Buddhist psychology, also known as Buddhist psychotherapy or Buddhist mindfulness therapy, is a branch of psychology that incorporates the teachings and practices of Buddhism. It emphasizes the interconnectedness of the mind and body, and the impact of our thoughts, emotions, and behaviors on our overall well-being.
Buddhist psychology is grounded in the Four Noble Truths, which are central to Buddhist philosophy. These truths state that suffering (dukkha) is a universal human experience, that suffering arises from our attachment to impermanent things, that suffering can be overcome by letting go of attachment, and that the path to liberation from suffering is the Eightfold Path.
Buddhist psychology views the mind as a complex system of interrelated mental factors, or “skandhas,” including consciousness, sensation, perception, mental formations, and consciousness. It also recognizes the role of karma, or the consequences of our actions, in shaping our present and future experiences.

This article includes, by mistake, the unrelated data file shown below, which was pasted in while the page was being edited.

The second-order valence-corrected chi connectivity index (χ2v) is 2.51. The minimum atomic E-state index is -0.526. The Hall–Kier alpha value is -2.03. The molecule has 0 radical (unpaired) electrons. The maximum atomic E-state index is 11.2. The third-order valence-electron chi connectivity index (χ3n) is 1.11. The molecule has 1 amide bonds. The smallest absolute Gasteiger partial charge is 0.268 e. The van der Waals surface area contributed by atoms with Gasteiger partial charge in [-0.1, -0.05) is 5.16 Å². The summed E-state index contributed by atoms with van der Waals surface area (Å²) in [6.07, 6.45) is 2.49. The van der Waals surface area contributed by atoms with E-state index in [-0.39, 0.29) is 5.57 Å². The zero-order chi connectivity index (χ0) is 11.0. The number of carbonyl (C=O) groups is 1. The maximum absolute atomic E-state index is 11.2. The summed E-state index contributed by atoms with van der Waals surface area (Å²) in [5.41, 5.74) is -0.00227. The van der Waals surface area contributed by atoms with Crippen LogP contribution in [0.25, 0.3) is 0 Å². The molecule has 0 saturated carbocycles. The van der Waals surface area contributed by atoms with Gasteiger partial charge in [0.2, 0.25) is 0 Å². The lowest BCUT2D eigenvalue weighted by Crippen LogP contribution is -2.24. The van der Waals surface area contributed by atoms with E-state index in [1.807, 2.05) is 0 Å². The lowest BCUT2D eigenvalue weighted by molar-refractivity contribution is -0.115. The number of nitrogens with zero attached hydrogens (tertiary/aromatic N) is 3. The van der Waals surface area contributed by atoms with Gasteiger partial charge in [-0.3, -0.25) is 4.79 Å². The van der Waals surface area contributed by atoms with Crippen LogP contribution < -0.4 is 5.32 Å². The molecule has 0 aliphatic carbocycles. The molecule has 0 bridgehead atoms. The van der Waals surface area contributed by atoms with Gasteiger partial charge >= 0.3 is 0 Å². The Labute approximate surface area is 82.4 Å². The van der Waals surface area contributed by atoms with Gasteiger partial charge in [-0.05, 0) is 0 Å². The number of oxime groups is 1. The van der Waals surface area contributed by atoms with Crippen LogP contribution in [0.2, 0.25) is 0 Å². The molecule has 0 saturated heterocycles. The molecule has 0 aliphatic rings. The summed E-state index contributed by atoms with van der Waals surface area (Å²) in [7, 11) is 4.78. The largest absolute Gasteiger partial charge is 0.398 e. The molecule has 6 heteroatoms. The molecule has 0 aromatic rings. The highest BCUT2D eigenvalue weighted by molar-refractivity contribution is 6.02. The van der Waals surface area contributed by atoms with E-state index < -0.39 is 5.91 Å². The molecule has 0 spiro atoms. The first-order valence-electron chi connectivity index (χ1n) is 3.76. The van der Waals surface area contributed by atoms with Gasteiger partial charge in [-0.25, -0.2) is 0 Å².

Buddhist psychology offers a range of techniques and practices, such as mindfulness meditation, that can be used to cultivate greater awareness of our thoughts, emotions, and behaviors, and to develop greater insight and compassion. These practices are aimed at helping individuals to overcome negative mental patterns, reduce stress and anxiety, and cultivate greater well-being and happiness.
Shervan K Shahhian